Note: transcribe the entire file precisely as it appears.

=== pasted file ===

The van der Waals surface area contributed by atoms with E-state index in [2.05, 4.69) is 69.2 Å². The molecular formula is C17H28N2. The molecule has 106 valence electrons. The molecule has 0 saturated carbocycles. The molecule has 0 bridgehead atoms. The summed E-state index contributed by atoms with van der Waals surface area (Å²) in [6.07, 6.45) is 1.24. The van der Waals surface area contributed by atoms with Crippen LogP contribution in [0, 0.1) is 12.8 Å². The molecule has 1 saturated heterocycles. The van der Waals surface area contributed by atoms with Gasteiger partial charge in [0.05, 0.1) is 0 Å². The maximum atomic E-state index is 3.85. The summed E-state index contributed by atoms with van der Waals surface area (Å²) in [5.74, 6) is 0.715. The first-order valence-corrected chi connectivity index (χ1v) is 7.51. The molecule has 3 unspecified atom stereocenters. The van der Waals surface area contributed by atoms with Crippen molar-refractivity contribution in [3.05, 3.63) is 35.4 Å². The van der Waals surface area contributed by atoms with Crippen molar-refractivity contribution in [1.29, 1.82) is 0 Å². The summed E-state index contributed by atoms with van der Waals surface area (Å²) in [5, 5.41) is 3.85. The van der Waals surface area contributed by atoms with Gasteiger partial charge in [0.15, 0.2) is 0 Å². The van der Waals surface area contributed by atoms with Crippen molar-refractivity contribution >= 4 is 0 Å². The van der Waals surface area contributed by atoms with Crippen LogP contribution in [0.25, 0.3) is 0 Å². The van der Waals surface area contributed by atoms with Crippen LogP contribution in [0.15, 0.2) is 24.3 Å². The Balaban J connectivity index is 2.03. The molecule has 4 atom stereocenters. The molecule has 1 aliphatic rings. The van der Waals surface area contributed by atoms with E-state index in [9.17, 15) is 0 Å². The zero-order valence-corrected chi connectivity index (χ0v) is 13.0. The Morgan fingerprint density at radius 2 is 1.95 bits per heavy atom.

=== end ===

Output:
The van der Waals surface area contributed by atoms with E-state index in [2.05, 4.69) is 69.2 Å². The molecular formula is C17H28N2. The molecule has 106 valence electrons. The molecule has 0 saturated carbocycles. The molecule has 0 bridgehead atoms. The summed E-state index contributed by atoms with van der Waals surface area (Å²) in [6.07, 6.45) is 1.24. The van der Waals surface area contributed by atoms with Crippen LogP contribution in [0, 0.1) is 12.8 Å². The molecule has 1 saturated heterocycles. The van der Waals surface area contributed by atoms with Gasteiger partial charge in [0.05, 0.1) is 0 Å². The maximum atomic E-state index is 3.85. The summed E-state index contributed by atoms with van der Waals surface area (Å²) in [5.74, 6) is 0.715. The first-order valence-corrected chi connectivity index (χ1v) is 7.51. The molecule has 3 unspecified atom stereocenters. The van der Waals surface area contributed by atoms with Crippen molar-refractivity contribution in [3.05, 3.63) is 35.4 Å². The van der Waals surface area contributed by atoms with Crippen molar-refractivity contribution in [1.29, 1.82) is 0 Å². The summed E-state index contributed by atoms with van der Waals surface area (Å²) in [5, 5.41) is 3.85. The van der Waals surface area contributed by atoms with Gasteiger partial charge in [0.15, 0.2) is 0 Å². The van der Waals surface area contributed by atoms with Crippen molar-refractivity contribution >= 4 is 0 Å². The van der Waals surface area contributed by atoms with Crippen LogP contribution in [0.25, 0.3) is 0 Å². The van der Waals surface area contributed by atoms with Crippen LogP contribution in [0.15, 0.2) is 24.3 Å². The Balaban J connectivity index is 2.03. The molecule has 4 atom stereocenters. The molecule has 1 aliphatic rings. The van der Waals surface area contributed by atoms with E-state index in [9.17, 15) is 0 Å². The zero-order valence-corrected chi connectivity index (χ0v) is 13.0. The Morgan fingerprint density at radius 2 is 1.95 bits per heavy atom.